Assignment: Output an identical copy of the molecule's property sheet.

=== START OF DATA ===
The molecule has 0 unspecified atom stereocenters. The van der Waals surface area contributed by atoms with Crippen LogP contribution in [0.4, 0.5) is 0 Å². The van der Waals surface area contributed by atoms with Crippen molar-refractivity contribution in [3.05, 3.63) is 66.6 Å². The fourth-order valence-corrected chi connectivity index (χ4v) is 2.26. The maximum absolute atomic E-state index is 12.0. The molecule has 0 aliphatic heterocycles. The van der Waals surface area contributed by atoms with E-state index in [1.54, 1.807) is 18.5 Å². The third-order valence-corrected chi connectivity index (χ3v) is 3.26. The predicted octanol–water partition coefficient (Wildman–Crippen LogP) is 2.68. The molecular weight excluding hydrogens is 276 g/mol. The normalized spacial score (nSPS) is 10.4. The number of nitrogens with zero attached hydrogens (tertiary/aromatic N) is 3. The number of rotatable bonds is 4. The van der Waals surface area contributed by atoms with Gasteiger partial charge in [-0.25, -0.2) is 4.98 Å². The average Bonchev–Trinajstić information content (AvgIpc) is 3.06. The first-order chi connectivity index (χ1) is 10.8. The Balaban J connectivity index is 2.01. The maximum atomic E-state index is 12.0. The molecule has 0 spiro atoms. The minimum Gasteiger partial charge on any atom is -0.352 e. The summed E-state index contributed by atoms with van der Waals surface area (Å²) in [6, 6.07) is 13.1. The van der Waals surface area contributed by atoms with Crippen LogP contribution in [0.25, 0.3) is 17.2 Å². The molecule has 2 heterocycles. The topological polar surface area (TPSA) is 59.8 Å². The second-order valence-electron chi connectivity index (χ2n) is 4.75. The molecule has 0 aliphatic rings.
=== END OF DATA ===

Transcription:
The molecule has 0 unspecified atom stereocenters. The van der Waals surface area contributed by atoms with Crippen LogP contribution in [0.4, 0.5) is 0 Å². The van der Waals surface area contributed by atoms with Crippen molar-refractivity contribution in [3.05, 3.63) is 66.6 Å². The fourth-order valence-corrected chi connectivity index (χ4v) is 2.26. The maximum absolute atomic E-state index is 12.0. The molecule has 0 aliphatic heterocycles. The van der Waals surface area contributed by atoms with E-state index in [1.54, 1.807) is 18.5 Å². The third-order valence-corrected chi connectivity index (χ3v) is 3.26. The predicted octanol–water partition coefficient (Wildman–Crippen LogP) is 2.68. The molecular weight excluding hydrogens is 276 g/mol. The normalized spacial score (nSPS) is 10.4. The number of nitrogens with zero attached hydrogens (tertiary/aromatic N) is 3. The number of rotatable bonds is 4. The van der Waals surface area contributed by atoms with Gasteiger partial charge in [-0.25, -0.2) is 4.98 Å². The average Bonchev–Trinajstić information content (AvgIpc) is 3.06. The first-order chi connectivity index (χ1) is 10.8. The Balaban J connectivity index is 2.01. The maximum atomic E-state index is 12.0. The molecule has 0 spiro atoms. The minimum Gasteiger partial charge on any atom is -0.352 e. The summed E-state index contributed by atoms with van der Waals surface area (Å²) in [6, 6.07) is 13.1. The van der Waals surface area contributed by atoms with Crippen LogP contribution in [0.25, 0.3) is 17.2 Å². The molecule has 2 heterocycles. The topological polar surface area (TPSA) is 59.8 Å². The second-order valence-electron chi connectivity index (χ2n) is 4.75. The molecule has 0 aliphatic rings.